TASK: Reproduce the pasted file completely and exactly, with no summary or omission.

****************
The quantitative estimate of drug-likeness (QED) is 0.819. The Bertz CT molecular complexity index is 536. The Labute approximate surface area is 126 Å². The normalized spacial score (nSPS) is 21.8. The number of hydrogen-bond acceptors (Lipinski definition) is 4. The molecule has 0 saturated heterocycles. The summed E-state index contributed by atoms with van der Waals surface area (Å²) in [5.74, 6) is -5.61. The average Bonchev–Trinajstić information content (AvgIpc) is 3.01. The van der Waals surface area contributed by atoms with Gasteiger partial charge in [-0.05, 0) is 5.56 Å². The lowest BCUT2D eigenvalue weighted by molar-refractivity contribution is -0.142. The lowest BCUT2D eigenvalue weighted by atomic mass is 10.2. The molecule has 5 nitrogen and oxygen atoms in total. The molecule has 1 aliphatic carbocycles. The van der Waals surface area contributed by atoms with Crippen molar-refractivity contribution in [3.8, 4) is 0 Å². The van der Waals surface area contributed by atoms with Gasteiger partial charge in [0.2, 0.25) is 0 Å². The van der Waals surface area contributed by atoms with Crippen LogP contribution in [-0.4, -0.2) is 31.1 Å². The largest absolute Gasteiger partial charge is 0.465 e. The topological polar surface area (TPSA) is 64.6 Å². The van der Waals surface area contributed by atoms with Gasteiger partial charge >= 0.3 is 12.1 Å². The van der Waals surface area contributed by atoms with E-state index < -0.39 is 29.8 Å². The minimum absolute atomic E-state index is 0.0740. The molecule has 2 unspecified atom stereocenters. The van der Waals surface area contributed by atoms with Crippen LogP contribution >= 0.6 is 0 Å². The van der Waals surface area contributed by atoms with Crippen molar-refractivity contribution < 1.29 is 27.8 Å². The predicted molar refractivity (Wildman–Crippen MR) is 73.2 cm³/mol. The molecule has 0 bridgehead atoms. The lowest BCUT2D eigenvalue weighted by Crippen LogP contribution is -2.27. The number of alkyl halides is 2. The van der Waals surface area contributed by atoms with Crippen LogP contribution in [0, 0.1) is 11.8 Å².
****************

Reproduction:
The quantitative estimate of drug-likeness (QED) is 0.819. The Bertz CT molecular complexity index is 536. The Labute approximate surface area is 126 Å². The normalized spacial score (nSPS) is 21.8. The number of hydrogen-bond acceptors (Lipinski definition) is 4. The molecule has 0 saturated heterocycles. The summed E-state index contributed by atoms with van der Waals surface area (Å²) in [5.74, 6) is -5.61. The average Bonchev–Trinajstić information content (AvgIpc) is 3.01. The van der Waals surface area contributed by atoms with Gasteiger partial charge in [-0.05, 0) is 5.56 Å². The lowest BCUT2D eigenvalue weighted by molar-refractivity contribution is -0.142. The lowest BCUT2D eigenvalue weighted by atomic mass is 10.2. The molecule has 5 nitrogen and oxygen atoms in total. The molecule has 1 aliphatic carbocycles. The van der Waals surface area contributed by atoms with Crippen molar-refractivity contribution in [3.8, 4) is 0 Å². The van der Waals surface area contributed by atoms with Gasteiger partial charge in [0.2, 0.25) is 0 Å². The van der Waals surface area contributed by atoms with Crippen LogP contribution in [-0.4, -0.2) is 31.1 Å². The largest absolute Gasteiger partial charge is 0.465 e. The topological polar surface area (TPSA) is 64.6 Å². The van der Waals surface area contributed by atoms with Gasteiger partial charge >= 0.3 is 12.1 Å². The van der Waals surface area contributed by atoms with E-state index < -0.39 is 29.8 Å². The minimum absolute atomic E-state index is 0.0740. The molecule has 2 unspecified atom stereocenters. The van der Waals surface area contributed by atoms with Crippen LogP contribution >= 0.6 is 0 Å². The van der Waals surface area contributed by atoms with Crippen molar-refractivity contribution < 1.29 is 27.8 Å². The predicted molar refractivity (Wildman–Crippen MR) is 73.2 cm³/mol. The molecule has 0 bridgehead atoms. The lowest BCUT2D eigenvalue weighted by Crippen LogP contribution is -2.27. The number of alkyl halides is 2. The van der Waals surface area contributed by atoms with Crippen LogP contribution in [0, 0.1) is 11.8 Å².